(navigation image)
Home American Libraries | Canadian Libraries | Universal Library | Community Texts | Project Gutenberg | Children's Library | Biodiversity Heritage Library | Additional Collections
Search: Advanced Search
Anonymous User (login or join us)
Upload
See other formats

Full text of "The Loom Of Language"

36                  The Loom of Language

for writing, some for writing and speaking, others for reading as well
That many rules about correct writing deal with vestiges which have
ceased to have any function in the living language does not mean that
writing demands a knowledge of more grammar than reading, It
signifies that it calls for more knowledge of a particular type Compli-
cated rules for the use of many French derivatives are not essential for
self-expression because we can dispense with them as we dispense with
the English derivative day's For reading we need a nodding acquaintance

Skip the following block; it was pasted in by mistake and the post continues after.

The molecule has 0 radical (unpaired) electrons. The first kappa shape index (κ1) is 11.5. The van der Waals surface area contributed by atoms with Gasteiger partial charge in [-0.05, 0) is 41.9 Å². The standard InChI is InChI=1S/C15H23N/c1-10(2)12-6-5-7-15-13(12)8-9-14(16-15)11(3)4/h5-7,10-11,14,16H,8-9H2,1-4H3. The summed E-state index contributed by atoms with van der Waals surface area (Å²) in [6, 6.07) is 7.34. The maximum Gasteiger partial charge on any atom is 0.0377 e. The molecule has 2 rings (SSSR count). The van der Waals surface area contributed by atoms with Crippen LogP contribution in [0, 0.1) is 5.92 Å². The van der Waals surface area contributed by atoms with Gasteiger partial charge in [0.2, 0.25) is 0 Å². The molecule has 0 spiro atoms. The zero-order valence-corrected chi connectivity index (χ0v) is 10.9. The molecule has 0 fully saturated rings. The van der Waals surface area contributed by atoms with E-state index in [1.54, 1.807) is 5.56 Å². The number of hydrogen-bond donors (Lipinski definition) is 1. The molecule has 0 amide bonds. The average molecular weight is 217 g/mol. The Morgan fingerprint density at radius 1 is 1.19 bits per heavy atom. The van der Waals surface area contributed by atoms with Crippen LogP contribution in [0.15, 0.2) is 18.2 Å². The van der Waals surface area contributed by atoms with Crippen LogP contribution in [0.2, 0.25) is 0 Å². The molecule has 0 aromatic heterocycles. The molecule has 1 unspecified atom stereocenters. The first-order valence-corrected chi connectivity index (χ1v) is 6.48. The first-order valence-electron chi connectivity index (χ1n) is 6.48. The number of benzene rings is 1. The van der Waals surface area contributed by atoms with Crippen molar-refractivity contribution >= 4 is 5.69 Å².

with many rules which we are not compelled to use when writing
or speaking

The difficulties of learning the essential minimum of rules which are
helpful from any point of view have been multiplied a thousandfold

FIG, 5 —BILINGUAL SEAL OF KING TARQUMUWA, A Hurras KING
The Hittite language was probably Aryan The seal shows cuneiform syllabic
signs round the margin and pictograms m the centre. (See also Fig 9 )
by a practice which has its roots in the Latin scholarship of the human-
ists, and in the teaching of Greek in schools of the Reformation. As
explained in Chapter III, Latin and Greek form large classes of derivative
words of two main types called conjugations (p. 107) and declensions
(p 115), The rules embodied m these conjugations and declensions tell
you much you need to know in order to translate classical authors with
the help of a dictionary. Grammarians who had spent their lives in
learning them, and using them, carried over the same tnck into the
teaching of languages of a different type. They ransacked the literature
of living languages to find examples of similarities which they could
also arrange in systems of declensions and conjugations, and they did
so without regard to whether we really need to know them, or if so,
in what circumstances. The words which do not form such derivatives,